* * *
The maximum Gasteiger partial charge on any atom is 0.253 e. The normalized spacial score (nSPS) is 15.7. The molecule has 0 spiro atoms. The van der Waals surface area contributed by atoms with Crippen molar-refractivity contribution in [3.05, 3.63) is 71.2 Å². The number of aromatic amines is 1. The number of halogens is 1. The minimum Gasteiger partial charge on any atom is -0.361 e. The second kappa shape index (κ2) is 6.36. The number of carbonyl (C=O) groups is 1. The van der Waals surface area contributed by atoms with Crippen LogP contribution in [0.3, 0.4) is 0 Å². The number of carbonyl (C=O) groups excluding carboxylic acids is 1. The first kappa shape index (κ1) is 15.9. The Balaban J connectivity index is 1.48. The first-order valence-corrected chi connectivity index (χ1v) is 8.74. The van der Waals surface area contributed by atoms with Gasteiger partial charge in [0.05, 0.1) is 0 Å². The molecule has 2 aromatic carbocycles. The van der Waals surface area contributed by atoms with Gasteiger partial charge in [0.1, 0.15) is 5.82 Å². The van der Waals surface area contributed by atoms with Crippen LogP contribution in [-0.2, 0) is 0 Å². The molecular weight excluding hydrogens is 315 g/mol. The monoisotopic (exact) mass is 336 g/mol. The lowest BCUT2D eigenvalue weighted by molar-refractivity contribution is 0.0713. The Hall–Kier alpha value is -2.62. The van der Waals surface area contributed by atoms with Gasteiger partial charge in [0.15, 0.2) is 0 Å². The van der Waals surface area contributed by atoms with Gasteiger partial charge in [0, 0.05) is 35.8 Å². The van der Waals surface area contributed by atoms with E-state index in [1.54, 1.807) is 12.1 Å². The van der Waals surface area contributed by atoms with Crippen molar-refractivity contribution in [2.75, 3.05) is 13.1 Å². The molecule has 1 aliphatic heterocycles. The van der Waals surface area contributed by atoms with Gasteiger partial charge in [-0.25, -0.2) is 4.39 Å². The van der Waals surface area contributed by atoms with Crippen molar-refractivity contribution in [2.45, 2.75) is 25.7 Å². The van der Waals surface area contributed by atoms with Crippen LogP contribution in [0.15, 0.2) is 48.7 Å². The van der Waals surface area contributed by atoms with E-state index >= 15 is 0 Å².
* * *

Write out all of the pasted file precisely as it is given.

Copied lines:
The maximum Gasteiger partial charge on any atom is 0.253 e. The normalized spacial score (nSPS) is 15.7. The molecule has 0 spiro atoms. The van der Waals surface area contributed by atoms with Crippen molar-refractivity contribution in [3.05, 3.63) is 71.2 Å². The number of aromatic amines is 1. The number of halogens is 1. The minimum Gasteiger partial charge on any atom is -0.361 e. The second kappa shape index (κ2) is 6.36. The number of carbonyl (C=O) groups is 1. The van der Waals surface area contributed by atoms with Crippen LogP contribution in [0.3, 0.4) is 0 Å². The number of carbonyl (C=O) groups excluding carboxylic acids is 1. The first kappa shape index (κ1) is 15.9. The Balaban J connectivity index is 1.48. The first-order valence-corrected chi connectivity index (χ1v) is 8.74. The van der Waals surface area contributed by atoms with Gasteiger partial charge in [0.05, 0.1) is 0 Å². The molecule has 2 aromatic carbocycles. The van der Waals surface area contributed by atoms with Gasteiger partial charge in [0.1, 0.15) is 5.82 Å². The van der Waals surface area contributed by atoms with Crippen LogP contribution in [-0.2, 0) is 0 Å². The molecular weight excluding hydrogens is 315 g/mol. The monoisotopic (exact) mass is 336 g/mol. The lowest BCUT2D eigenvalue weighted by molar-refractivity contribution is 0.0713. The Hall–Kier alpha value is -2.62. The van der Waals surface area contributed by atoms with Gasteiger partial charge in [0.15, 0.2) is 0 Å². The van der Waals surface area contributed by atoms with Gasteiger partial charge in [0, 0.05) is 35.8 Å². The van der Waals surface area contributed by atoms with E-state index in [1.54, 1.807) is 12.1 Å². The van der Waals surface area contributed by atoms with Crippen molar-refractivity contribution in [2.75, 3.05) is 13.1 Å². The molecule has 1 aliphatic heterocycles. The van der Waals surface area contributed by atoms with Gasteiger partial charge in [-0.25, -0.2) is 4.39 Å². The van der Waals surface area contributed by atoms with Crippen molar-refractivity contribution in [2.45, 2.75) is 25.7 Å². The van der Waals surface area contributed by atoms with Crippen LogP contribution in [0.15, 0.2) is 48.7 Å². The van der Waals surface area contributed by atoms with E-state index >= 15 is 0 Å².